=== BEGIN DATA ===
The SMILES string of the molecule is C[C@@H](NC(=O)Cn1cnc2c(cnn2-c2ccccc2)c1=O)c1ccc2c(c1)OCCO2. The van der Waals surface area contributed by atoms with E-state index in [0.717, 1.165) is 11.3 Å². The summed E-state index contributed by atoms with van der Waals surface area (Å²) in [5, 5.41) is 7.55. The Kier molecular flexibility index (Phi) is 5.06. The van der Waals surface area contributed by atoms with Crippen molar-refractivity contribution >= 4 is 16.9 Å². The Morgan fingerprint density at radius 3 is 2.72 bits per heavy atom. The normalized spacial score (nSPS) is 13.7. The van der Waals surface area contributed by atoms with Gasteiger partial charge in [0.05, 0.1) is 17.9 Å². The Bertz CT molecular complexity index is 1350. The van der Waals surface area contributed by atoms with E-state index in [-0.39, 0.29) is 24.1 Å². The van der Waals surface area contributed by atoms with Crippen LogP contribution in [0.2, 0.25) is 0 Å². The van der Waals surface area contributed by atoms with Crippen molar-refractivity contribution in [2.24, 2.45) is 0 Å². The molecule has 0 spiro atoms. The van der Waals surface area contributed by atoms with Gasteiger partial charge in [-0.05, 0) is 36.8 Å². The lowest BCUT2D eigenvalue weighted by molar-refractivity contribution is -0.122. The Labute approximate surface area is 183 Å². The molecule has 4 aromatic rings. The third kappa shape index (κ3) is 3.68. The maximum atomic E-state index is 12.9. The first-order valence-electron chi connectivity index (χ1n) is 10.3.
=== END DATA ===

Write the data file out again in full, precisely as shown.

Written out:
The SMILES string of the molecule is C[C@@H](NC(=O)Cn1cnc2c(cnn2-c2ccccc2)c1=O)c1ccc2c(c1)OCCO2. The van der Waals surface area contributed by atoms with E-state index in [0.717, 1.165) is 11.3 Å². The summed E-state index contributed by atoms with van der Waals surface area (Å²) in [5, 5.41) is 7.55. The Kier molecular flexibility index (Phi) is 5.06. The van der Waals surface area contributed by atoms with Crippen molar-refractivity contribution >= 4 is 16.9 Å². The Morgan fingerprint density at radius 3 is 2.72 bits per heavy atom. The normalized spacial score (nSPS) is 13.7. The van der Waals surface area contributed by atoms with Gasteiger partial charge in [0.05, 0.1) is 17.9 Å². The Bertz CT molecular complexity index is 1350. The van der Waals surface area contributed by atoms with E-state index in [-0.39, 0.29) is 24.1 Å². The van der Waals surface area contributed by atoms with Crippen LogP contribution in [0.2, 0.25) is 0 Å². The van der Waals surface area contributed by atoms with Crippen molar-refractivity contribution in [2.24, 2.45) is 0 Å². The molecule has 0 spiro atoms. The van der Waals surface area contributed by atoms with Gasteiger partial charge in [-0.05, 0) is 36.8 Å². The lowest BCUT2D eigenvalue weighted by molar-refractivity contribution is -0.122. The Labute approximate surface area is 183 Å². The molecule has 4 aromatic rings. The third kappa shape index (κ3) is 3.68. The maximum atomic E-state index is 12.9. The first-order valence-electron chi connectivity index (χ1n) is 10.3.